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10 Thoughts on Buildings and Shelters…the Dollars and Cents of Starting a Small Farm — 7 Comments

  1. This post hit the nail on the head for me. We are not ‘handy’ but we keep trying anyway and the crappiness really bothers me. (Pa thinks whatever he’s done is a work of art.) You got across the need for balance and I’m ready to keep going again!

    • Definitely keep going! We’re also always harder on ourselves than we should be! We’ve also found that paint can work wonders. You can take a crazy patch-work of rusty old used tin and create at least a semblance of order by painting it all one color.

  2. Question. My family is moving to Florida in a few years when my daughter heads off to college. We plan on owning a small farm. We’ve decided on chickens, ducks, mini nubian goats and bees as livestock, i grew up on a farm and loved raising them. Vegetation wise is basic gardening of vegetables and herbs. Eventually we’d like to develop into a u-pick buisiness. How do I figure the acreage we’ll need?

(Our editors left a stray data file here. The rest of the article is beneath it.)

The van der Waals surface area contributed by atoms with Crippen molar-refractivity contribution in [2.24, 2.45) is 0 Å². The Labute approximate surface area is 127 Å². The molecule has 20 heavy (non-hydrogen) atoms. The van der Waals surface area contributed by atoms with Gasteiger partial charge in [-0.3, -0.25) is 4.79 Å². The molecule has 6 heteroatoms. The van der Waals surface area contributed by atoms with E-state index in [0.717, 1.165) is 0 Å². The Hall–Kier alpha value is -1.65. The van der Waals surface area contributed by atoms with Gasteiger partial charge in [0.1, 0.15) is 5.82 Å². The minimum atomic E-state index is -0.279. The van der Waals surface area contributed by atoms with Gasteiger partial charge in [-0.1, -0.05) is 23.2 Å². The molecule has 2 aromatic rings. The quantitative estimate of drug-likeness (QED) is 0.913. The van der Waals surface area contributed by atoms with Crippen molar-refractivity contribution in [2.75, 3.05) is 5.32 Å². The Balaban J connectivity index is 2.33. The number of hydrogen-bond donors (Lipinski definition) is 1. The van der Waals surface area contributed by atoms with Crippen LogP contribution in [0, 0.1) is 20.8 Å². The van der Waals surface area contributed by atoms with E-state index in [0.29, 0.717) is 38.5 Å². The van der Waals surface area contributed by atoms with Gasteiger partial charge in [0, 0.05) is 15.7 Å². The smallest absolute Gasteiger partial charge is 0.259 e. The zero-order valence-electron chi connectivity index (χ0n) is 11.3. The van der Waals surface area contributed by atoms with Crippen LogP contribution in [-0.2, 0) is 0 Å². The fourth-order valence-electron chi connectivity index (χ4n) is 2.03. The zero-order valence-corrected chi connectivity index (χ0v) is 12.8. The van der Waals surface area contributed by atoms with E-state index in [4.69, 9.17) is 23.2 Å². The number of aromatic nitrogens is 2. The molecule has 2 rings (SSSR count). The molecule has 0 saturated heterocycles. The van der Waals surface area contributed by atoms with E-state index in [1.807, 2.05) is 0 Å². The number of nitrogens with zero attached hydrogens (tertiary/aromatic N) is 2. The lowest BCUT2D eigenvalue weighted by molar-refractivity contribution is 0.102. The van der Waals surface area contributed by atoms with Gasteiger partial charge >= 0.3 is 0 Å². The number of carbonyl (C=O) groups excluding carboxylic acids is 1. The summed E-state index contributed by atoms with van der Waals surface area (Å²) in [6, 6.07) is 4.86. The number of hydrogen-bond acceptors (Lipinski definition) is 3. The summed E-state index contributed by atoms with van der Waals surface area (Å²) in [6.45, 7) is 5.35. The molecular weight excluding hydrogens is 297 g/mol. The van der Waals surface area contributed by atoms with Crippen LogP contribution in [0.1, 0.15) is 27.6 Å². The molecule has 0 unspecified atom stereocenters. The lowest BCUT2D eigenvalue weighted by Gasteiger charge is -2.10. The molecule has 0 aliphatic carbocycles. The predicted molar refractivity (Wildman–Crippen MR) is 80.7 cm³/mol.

• Well, the first thing I would say is the very most you can afford! 🙂 You’ll find a way to use it over the years.

      More seriously, though, the first question is how intensively do you imagine managing it. Is someone going to be there full time and be able to rotate animals and drag hoses every day? Are you both going to be working full time and most of your farm work is evenings and weekends? The more intensively you manage, the higher stocking rate you can use, so the less acreage you need. You also need to decide how much off-farm input you want. Do you want your animals grass-fed, so you need more pasture, or are you more of a feed lot mindset where you don’t mind hauling in feed all year round and your farm yards are for living space, not grazing space? Feed lot space is much smaller than grazing space. Do you hate mud and bare ground (we do!)–then you need more area. There’s no simple answer, but these question should head you in the right direction, and I HIGHLY recommend Small Scale Farming by Carol Ekarius (http://amzn.to/29PhD4b). I would say we could easily do what you’re proposing on 1-3 acres and have it green all year round.

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